Much of what the government has released has been a bit of a moving target, it has evolved very quickly based on feedback from businesses, so it is quite possible that the Small Business Cashflow Loan scheme will evolve also. But as of right now, this is the situation: Businesses that the IRD considers ‘viable’ and have up to 50 staff can use the scheme. 0% interest is charged on the first year, then 3% per annum after that with no mandatory payments during the first two years. The amount you can borrow depends on your size. You can borrow up to $10,000 plus and additional $1,800 per full time equivalent employee. This means if it’s just you in your shop, you can borrow $10,000 + $1,800 = $11,800. If you have 5 staff, you can borrow $10,000 + 5 X $1,800 = $19,000. If you have 50 staff, you can borrow $10,000 + 50 X $1,800 = $100,000. At the moment, applications are open until the 12th of June.
If that’s how much you can borrow, is it a good idea? Most businesses carry some debt, and almost all of it will be at a higher interest rate and have stricter repayment terms, so these loans do look reasonably appealing. However, the money will still need to be paid back and IRD has way more collection powers than most other lenders. This isn’t free money, so if you do borrow it, use it wisely.
Lockdown, the extension for WOF’s and customers spending less is reducing our income, what should we do?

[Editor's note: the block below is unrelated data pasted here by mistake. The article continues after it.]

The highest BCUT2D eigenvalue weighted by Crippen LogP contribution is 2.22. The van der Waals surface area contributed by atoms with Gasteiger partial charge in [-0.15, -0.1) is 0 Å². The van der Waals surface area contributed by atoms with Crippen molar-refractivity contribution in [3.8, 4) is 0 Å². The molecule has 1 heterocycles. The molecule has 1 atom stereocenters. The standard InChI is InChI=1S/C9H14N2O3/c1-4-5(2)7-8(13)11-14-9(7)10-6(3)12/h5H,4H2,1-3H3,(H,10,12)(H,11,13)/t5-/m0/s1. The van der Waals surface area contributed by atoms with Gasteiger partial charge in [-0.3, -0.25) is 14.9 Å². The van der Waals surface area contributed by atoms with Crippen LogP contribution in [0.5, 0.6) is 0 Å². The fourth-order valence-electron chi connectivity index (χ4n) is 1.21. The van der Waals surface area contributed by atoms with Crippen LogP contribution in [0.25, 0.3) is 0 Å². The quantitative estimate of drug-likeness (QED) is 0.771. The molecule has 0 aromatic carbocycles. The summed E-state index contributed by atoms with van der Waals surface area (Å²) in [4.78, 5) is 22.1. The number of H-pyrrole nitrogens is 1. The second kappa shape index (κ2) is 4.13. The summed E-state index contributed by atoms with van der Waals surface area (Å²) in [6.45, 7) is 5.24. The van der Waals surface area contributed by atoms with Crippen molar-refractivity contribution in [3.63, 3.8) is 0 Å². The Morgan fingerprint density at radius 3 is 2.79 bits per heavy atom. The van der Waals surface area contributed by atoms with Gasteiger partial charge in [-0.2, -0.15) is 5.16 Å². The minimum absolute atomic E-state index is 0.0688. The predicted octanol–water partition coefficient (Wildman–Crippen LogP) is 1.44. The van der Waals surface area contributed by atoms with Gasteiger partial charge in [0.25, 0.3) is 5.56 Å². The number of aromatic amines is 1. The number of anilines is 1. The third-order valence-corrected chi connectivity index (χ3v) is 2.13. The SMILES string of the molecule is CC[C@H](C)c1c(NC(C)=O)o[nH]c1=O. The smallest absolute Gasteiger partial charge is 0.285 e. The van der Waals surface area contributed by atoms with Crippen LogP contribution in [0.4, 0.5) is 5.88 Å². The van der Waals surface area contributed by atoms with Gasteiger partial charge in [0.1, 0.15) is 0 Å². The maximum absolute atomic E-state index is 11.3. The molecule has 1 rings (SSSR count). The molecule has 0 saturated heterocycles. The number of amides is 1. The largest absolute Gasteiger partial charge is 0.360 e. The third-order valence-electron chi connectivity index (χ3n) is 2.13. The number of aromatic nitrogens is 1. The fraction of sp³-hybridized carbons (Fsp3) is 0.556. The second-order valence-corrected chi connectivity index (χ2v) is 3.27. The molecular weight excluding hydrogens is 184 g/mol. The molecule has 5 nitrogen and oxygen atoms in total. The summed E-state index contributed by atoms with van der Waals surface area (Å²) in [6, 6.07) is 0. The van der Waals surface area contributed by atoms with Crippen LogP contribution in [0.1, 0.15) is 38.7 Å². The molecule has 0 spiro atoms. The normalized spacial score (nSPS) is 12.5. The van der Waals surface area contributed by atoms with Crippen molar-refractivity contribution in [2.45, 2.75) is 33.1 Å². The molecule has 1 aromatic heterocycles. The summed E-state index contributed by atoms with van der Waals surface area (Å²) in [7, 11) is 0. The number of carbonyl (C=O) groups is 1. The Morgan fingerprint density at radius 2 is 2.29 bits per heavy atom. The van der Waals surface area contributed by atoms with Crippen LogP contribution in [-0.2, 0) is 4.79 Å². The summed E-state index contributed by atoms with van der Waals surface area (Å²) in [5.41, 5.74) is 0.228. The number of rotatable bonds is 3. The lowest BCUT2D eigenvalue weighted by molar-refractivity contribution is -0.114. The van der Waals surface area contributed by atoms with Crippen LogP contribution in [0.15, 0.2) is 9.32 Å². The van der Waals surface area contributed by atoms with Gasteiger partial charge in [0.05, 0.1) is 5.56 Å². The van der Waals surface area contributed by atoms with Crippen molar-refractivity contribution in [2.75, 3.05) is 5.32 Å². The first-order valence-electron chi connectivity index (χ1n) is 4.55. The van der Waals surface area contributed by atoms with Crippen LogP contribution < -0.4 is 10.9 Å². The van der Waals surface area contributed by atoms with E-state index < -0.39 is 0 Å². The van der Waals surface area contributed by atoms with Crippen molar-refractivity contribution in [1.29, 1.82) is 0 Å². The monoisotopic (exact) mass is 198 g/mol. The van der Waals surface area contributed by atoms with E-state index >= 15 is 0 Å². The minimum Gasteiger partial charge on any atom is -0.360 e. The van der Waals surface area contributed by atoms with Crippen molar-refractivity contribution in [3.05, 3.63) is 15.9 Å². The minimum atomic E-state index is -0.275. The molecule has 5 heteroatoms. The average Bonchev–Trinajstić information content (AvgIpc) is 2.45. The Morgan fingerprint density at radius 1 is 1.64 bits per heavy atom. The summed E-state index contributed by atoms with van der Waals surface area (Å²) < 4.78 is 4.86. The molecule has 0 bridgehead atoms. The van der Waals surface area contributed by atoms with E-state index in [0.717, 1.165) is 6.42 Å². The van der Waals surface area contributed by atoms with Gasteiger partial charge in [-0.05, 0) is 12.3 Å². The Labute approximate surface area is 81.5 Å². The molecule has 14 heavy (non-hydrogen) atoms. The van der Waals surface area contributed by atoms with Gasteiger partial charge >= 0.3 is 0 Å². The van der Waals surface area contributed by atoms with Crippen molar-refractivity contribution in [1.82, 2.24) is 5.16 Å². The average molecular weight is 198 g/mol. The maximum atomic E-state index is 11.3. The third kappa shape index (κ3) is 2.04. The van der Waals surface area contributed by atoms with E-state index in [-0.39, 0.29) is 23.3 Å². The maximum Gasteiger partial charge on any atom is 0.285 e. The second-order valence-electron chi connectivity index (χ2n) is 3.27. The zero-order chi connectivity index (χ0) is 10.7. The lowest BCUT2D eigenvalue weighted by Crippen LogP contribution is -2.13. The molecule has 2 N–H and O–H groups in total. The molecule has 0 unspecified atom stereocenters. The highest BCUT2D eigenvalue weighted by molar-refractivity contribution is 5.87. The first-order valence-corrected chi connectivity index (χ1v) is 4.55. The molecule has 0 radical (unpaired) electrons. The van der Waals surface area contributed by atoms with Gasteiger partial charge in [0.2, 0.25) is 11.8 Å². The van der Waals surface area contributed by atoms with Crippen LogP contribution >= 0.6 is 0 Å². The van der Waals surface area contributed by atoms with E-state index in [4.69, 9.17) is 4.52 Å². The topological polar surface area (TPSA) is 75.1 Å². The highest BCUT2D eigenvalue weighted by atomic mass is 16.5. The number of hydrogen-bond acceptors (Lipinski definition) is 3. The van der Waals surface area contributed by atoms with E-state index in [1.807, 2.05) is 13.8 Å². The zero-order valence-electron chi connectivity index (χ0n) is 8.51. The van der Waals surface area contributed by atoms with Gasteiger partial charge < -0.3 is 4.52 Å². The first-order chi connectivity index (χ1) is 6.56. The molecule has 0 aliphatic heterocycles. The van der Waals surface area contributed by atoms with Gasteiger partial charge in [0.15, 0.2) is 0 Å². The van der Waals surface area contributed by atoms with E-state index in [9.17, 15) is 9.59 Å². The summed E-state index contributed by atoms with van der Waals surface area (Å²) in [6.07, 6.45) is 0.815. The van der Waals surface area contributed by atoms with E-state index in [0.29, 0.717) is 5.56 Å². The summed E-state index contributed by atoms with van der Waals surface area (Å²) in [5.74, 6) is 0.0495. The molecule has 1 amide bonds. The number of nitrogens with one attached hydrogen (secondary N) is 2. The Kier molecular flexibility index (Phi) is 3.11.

Boy, big question. Let’s start by looking at your costs, so go back a couple of questions and start there. Next up comes a very fundamental question: should you continue to operate in a similar way but focusing on being more efficient, or should you operate a different way? We will come back to this in a second, a couple more questions to work through first.
Tougher times are a good time to assess: what products or services do you make the best margin on? The reality is that most businesses don’t have a clear picture. Perhaps you do really well out of scheduled servicing but make very little on wheel alignments – what should you be focusing on? Obviously, scheduled servicing. What we are really talking about here is the very foundation blocks of your business model. Focus on what is best for your business, so start by assessing your margins on all your services and then orientate your shop to do more of that work.
Back to the first question. Is there something that your shop can offer that is recognisably different to others? Or can you deliver it in a different way? For example, when McDonalds first came along, people in the restaurant scoffed at the idea of a self-service restaurant. But it seems to have worked out pretty well for them. A more relevant example (but also from the US of A) might be Wrench – an innovative approach to mobile mechanics. Part of what they offer is fixed price work, online quotes and booking from an app. Despite being a young company, they now operate in more cities than we have in NZ.